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Last Friday I upgraded my Ubuntu server to 11.10, which now runs with a 3.0.0-12-server kernel. Since then the overall performance has dropped dramatically. Before the upgrade the system load was about 0.3, but currently it is at 22-30 on an 8 core CPU system with 16GB of RAM (10GB free, no swap used).

I was going to blame the BTRFS file system driver and the underlaying MD array, because [md1_raid1] and [btrfs-transacti] consumed a lot of resources. But all the [kworker/*:*] consume a lot more.

sar has outputted something similar to this constantly since Friday:

11:25:01        CPU     %user     %nice   %system   %iowait    %steal     %idle 
11:35:01        all      1,55      0,00     70,98      8,99      0,00     18,48 
11:45:01        all      1,51      0,00     68,29     10,67      0,00     19,53 
11:55:01        all      1,40      0,00     65,52     13,53      0,00     19,55 
12:05:01        all      0,95      0,00     66,23     10,73      0,00     22,10 

And iostat confirms a very poor write rate:

sda             129,26      3059,12       614,31  258226022   51855269          
sdb              98,78        24,28      3495,05    2049471  295023077          
md1             191,96       202,63       611,95   17104003   51656068          
md0               0,01         0,02         0,00       1980        109          

The question is: How can I track down why the kworker threads consume so many resources (and which one)? Or better: Is this a known issue with the 3.0 kernel, and can I tweak it with kernel parameters?

Edit:

I updated the Kernel to the brand new version 3.1 as recommended by the BTRFS developers. But unfortunately this didn't change anything.

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See askubuntu.com/questions/33640/…. I would add to his suggestions removing kernel modules one at a time to see if it is a specific one. –  Shawn J. Goff Oct 18 '11 at 12:47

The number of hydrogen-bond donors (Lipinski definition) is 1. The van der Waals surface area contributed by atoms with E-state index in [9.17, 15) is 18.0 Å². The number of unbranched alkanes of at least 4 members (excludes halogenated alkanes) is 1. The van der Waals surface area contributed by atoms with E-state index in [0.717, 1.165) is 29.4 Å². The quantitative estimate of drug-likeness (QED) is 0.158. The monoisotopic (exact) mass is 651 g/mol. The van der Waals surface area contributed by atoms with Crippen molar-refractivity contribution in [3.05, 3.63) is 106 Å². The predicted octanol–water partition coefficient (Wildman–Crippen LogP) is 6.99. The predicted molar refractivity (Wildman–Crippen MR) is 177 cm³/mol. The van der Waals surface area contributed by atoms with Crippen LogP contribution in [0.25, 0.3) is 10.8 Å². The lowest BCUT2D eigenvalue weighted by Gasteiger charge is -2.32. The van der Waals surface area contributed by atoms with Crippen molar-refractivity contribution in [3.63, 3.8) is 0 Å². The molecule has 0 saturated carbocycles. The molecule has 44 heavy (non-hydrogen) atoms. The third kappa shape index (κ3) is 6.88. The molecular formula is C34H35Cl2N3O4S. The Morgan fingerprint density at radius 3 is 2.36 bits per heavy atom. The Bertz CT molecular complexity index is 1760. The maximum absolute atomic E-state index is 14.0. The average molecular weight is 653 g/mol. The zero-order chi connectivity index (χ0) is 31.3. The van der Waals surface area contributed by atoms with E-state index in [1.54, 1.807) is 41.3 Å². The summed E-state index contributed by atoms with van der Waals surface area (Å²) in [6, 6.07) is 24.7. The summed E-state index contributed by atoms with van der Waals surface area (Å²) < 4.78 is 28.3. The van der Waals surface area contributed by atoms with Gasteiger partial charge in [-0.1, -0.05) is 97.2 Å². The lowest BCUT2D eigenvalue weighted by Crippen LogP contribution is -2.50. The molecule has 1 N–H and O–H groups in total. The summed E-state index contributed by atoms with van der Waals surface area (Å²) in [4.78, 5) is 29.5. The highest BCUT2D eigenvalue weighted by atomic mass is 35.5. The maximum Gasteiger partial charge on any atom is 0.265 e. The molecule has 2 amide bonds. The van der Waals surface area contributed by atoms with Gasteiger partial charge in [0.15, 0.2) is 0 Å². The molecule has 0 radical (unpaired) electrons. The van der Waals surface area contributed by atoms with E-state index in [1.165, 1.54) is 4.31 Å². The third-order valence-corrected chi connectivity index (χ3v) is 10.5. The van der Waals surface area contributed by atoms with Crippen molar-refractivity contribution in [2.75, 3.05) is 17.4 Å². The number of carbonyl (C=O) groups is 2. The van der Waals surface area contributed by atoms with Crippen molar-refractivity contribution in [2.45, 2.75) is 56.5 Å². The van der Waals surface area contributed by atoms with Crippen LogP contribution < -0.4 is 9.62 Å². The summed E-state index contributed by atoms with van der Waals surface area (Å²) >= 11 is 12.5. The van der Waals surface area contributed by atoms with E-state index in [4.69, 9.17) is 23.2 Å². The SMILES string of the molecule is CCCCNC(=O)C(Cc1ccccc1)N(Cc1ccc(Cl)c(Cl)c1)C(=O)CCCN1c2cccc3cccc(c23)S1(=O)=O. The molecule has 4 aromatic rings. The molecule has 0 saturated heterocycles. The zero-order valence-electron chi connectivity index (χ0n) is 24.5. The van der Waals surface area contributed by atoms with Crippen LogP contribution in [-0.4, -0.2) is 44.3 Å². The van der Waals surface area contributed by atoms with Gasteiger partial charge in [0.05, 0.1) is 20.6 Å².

@ShawnJ.Goff This is just a workaround provided by trial and error. But I want to know how I can identify the culprit with some (debugging) tools. This should then lead me to a kernel module in question. –  mailq Oct 18 '11 at 17:57
    
Try booting with pcie_ports=compat or pcie_ports=native. (Try 'native' first. It's less likely to fix the problem but less likely to cause other problems.) –  David Schwartz Oct 18 '11 at 22:02
    
@DavidSchwartz Didn't change. This would also be just a solution to avoid the problem. But I need to identify the problem myself to then elaborate on a solution. How can I identify the cause? –  mailq Oct 19 '11 at 8:32

4 Answers 4

up vote 8 down vote accepted

I found this thread on lkml that answers your question a little. (It seems even Linus himself was puzzled as to how to find out the origin of those threads.)

Basically, there are two ways of doing this:

$ echo workqueue:workqueue_queue_work > /sys/kernel/debug/tracing/set_event
$ cat /sys/kernel/debug/tracing/trace_pipe > out.txt
(wait a few secs)

For this you will need ftrace to be compiled in your kernel, and to enable it with:

mount -t debugfs nodev /sys/kernel/debug

More information on the function tracer facilities of Linux is available in the ftrace.txt documentation.

This will output what threads are all doing, and is useful for tracing multiple small jobs.

cat /proc/THE_OFFENDING_KWORKER/stack

This will output the stack of a single thread doing a lot of work. It may allow you to find out what caused this specific thread to hog the CPU (for example). THE_OFFENDING_KWORKER is the pid of the kworker in the process list.

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Couldn't post a link to the ftrace.txt docuemntation because of my poor reputation, but here it is: kernel.org/doc/Documentation/trace/ftrace.txt –  anarcat Feb 19 '13 at 4:12
    
Thanks. I had to repeatedly cat the stack file until it got long enough to provide some info. In my case, I found "acpi_ds_create_operands" and "input_polled_device_work". A lucky guess made me try the -E option to sleepd, and the CPU usage disappeared! –  joeytwiddle Mar 11 '13 at 8:05

The solution is: I don't know how to find the cause. Nobody told me so far.

But talking with the BTRFS developers revealed a bug in the btrfs drivers when writing many many small files in a very short time period. This is an issue on kernels from 3.0 upto 3.1. Maybe it gets fixed in 3.2.

In the meantime I got a patch for the current kernel that solved the problem.

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echo N >/sys/module/drm_kms_helper/parameters/poll (in root mode)

Problem with Intel graphic card

not for me. It is default to N

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echo N >/sys/module/drm_kms_helper/parameters/poll (in root mode)

Problem with Intel graphic card

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4  
How do you know that that is the cause? –  vonbrand Mar 3 '13 at 23:26

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